In ‘Planet M’, the protagonist is a monk who trips over and smashes his face in the mirror causing him to bleed. Planet M lacks aroma—one presumes the monk is celibate—but the protagonist fails to weep—he has no more tears. While the monk bleeds, one questions whether he is still human. The monk ‘feel[s] the warmth of ichor through [his] veins’ (15)…yet, he is ‘not [a] god[’s]’ (15). Planet M may be thought of as not necessarily a planet per se, but a state of mind, which affects the body and heart; conditions the spirit and soul. Planet M—where ‘M’ may stand for mirror / monk / messiah et al—is one which resonates with my ontology, and is perhaps the story which captivated me the most because it is a clear indication of ‘avatars presented by mirrors’, one which places hope in faith in of our lives—to ‘live happily ever after’ through suffering. 

In ‘Polmost Spirytus Rektyfikowany Vodka’, the protagonist is awoken from a dream, and sees his conflict in that ‘No one ever talks about how much fortitude hope requires’. He drinks as a means to forget (that he lack[s] hope and [is] hopeless’ (19). And he dreams an escapist utopia—he is ‘seasteading’—creating artificial islands. And that island is ‘One,’ a bar where each patron must enter alone, drink alone and leave alone. stammer’s art reflects slashes and backslashes—they are touching—indicative of a kind of utopia or unity. This is against a Maya Blue background, which was employed in Maya visual cultural and religious ceremony to signify the god Chaak, their patron deity of rain and agriculture.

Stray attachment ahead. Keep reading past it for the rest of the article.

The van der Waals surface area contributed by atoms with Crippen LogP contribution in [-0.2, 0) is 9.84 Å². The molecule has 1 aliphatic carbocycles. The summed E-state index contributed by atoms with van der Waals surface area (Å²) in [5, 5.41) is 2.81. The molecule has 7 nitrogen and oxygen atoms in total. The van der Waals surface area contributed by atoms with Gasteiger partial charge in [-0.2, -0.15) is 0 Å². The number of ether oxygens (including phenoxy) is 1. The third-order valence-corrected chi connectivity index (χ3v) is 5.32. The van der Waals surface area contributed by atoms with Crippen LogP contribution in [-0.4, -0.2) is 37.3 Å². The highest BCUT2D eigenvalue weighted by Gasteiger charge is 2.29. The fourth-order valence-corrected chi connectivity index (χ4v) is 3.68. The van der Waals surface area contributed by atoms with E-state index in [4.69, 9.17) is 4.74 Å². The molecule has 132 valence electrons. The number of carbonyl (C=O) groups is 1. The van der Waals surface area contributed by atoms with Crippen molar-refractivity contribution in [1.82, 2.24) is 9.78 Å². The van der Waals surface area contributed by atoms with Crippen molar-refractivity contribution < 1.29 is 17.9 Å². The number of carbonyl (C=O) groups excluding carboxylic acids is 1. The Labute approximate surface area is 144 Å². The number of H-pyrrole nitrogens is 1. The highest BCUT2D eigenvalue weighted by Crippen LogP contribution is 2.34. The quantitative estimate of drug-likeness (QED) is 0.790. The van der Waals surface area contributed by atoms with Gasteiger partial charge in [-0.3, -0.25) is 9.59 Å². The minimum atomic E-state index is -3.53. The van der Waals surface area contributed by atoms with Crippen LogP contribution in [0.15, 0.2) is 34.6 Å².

‘The Road to Juliana[’s]’ conflict sees the protagonist looking forward to forgetting about his past—a past wherein he was ‘victim of…[a] field of eating disorders, [which] present[ed] a high burn out rate for dieticians…[who] take on [his] anxiety and trauma’ (29). It is a joy to come to the resolution of this vignette, where the protagonist ‘Learn[s] about dogs, [as] he [had] ordered himself’…discover[ing]…a Great Dane named Juliana…[who] once peed on an incendiary bomb…earning [her] a Blue Cross medal. Hence, human anxieties and trauma are turned to non-human joy and fulfilment. Further, anthropomorphism takes place as Juliana earns a Blue Cross medal. So, the protagonist becomes a friend to animals.

Perhaps then, ‘One,’ is not a ‘bar’ where the Othered drink, but an ‘escapist[s] utopia’, ‘an artificial island’ in our minds and hearts—a bar so personal that it can only be reached by oneself and one’s soul-kin, because unfortunately, one must drink alone. Do Tabios and stammer believe we, humans and non-humans, are in effect dying alone? Tabios’ collaboration with stammer indicates not. Tabios’ oeuvre is impressive and I feel she has written an imaginative, dare I say, conflicted narrative in Getting To One. Her creative persistence to imagine and re-imagine ways show our solitude may be people’d through writing/art and collaboration shows how one can mature as a writer and artist. In storytelling, Tabios has written an aporia prevalent in a writer’s pursuit to be understood; and to consciously (even fictively) express isolation in her characters, to perhaps transcend her own.


Harold Legaspi is an Australian writer born in Manila, Philippines, living in unceded Darug land (Western Sydney, Australia). He holds a Doctor of Arts from University of Sydney. His thesis: "Decolonising Transculturally via José Rizal’s Life and Legacy as Motif," re-remembers and re-imagines the Philippine hero-martyr and reveres plurilingual literatures. Harold’s first book, Letters in Language, was published 2021 in the Flying Islands Pocket Books of Poetry series. Recently published poetry collections Litany, Requiem and Edge of Seas vs Lost Generation can be accessed [here].